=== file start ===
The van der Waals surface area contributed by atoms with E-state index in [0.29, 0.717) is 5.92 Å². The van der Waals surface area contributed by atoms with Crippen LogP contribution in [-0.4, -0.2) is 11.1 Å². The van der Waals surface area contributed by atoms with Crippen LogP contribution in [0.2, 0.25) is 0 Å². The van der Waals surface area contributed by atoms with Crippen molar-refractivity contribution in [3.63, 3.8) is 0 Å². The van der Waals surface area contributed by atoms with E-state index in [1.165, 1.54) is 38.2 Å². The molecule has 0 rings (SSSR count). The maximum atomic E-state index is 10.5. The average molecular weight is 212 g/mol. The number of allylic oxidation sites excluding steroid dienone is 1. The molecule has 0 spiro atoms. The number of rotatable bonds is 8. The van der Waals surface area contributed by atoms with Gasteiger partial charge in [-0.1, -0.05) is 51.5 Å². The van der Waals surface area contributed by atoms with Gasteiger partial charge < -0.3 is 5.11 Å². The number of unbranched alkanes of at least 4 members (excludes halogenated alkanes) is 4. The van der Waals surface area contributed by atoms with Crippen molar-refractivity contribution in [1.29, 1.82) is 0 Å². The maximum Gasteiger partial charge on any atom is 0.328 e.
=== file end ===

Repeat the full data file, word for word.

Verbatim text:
The van der Waals surface area contributed by atoms with E-state index in [0.29, 0.717) is 5.92 Å². The van der Waals surface area contributed by atoms with Crippen LogP contribution in [-0.4, -0.2) is 11.1 Å². The van der Waals surface area contributed by atoms with Crippen LogP contribution in [0.2, 0.25) is 0 Å². The van der Waals surface area contributed by atoms with Crippen molar-refractivity contribution in [3.63, 3.8) is 0 Å². The van der Waals surface area contributed by atoms with E-state index in [1.165, 1.54) is 38.2 Å². The molecule has 0 rings (SSSR count). The maximum atomic E-state index is 10.5. The average molecular weight is 212 g/mol. The number of allylic oxidation sites excluding steroid dienone is 1. The molecule has 0 spiro atoms. The number of rotatable bonds is 8. The van der Waals surface area contributed by atoms with Gasteiger partial charge in [-0.1, -0.05) is 51.5 Å². The van der Waals surface area contributed by atoms with Gasteiger partial charge < -0.3 is 5.11 Å². The number of unbranched alkanes of at least 4 members (excludes halogenated alkanes) is 4. The van der Waals surface area contributed by atoms with Crippen molar-refractivity contribution in [1.29, 1.82) is 0 Å². The maximum Gasteiger partial charge on any atom is 0.328 e.